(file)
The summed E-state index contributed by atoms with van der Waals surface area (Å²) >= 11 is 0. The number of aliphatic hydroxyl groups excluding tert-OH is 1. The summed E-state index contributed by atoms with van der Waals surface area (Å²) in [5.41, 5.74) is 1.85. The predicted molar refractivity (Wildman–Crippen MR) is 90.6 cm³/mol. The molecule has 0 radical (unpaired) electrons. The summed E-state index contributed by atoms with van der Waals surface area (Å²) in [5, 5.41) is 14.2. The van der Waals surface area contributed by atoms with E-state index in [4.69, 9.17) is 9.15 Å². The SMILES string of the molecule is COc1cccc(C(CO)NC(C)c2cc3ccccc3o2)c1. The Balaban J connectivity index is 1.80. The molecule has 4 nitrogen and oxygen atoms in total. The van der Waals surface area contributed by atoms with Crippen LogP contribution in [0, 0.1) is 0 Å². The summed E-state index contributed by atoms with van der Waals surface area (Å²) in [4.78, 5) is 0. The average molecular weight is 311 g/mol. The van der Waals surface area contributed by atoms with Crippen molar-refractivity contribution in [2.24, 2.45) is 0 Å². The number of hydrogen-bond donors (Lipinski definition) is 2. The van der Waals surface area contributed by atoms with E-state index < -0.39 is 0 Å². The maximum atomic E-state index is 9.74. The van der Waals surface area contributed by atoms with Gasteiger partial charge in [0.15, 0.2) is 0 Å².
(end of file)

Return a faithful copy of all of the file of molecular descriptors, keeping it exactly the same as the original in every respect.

The summed E-state index contributed by atoms with van der Waals surface area (Å²) >= 11 is 0. The number of aliphatic hydroxyl groups excluding tert-OH is 1. The summed E-state index contributed by atoms with van der Waals surface area (Å²) in [5.41, 5.74) is 1.85. The predicted molar refractivity (Wildman–Crippen MR) is 90.6 cm³/mol. The molecule has 0 radical (unpaired) electrons. The summed E-state index contributed by atoms with van der Waals surface area (Å²) in [5, 5.41) is 14.2. The van der Waals surface area contributed by atoms with E-state index in [4.69, 9.17) is 9.15 Å². The SMILES string of the molecule is COc1cccc(C(CO)NC(C)c2cc3ccccc3o2)c1. The Balaban J connectivity index is 1.80. The molecule has 4 nitrogen and oxygen atoms in total. The van der Waals surface area contributed by atoms with Crippen LogP contribution in [0, 0.1) is 0 Å². The summed E-state index contributed by atoms with van der Waals surface area (Å²) in [4.78, 5) is 0. The average molecular weight is 311 g/mol. The van der Waals surface area contributed by atoms with Crippen molar-refractivity contribution in [2.24, 2.45) is 0 Å². The number of hydrogen-bond donors (Lipinski definition) is 2. The van der Waals surface area contributed by atoms with E-state index < -0.39 is 0 Å². The maximum atomic E-state index is 9.74. The van der Waals surface area contributed by atoms with Gasteiger partial charge in [0.15, 0.2) is 0 Å².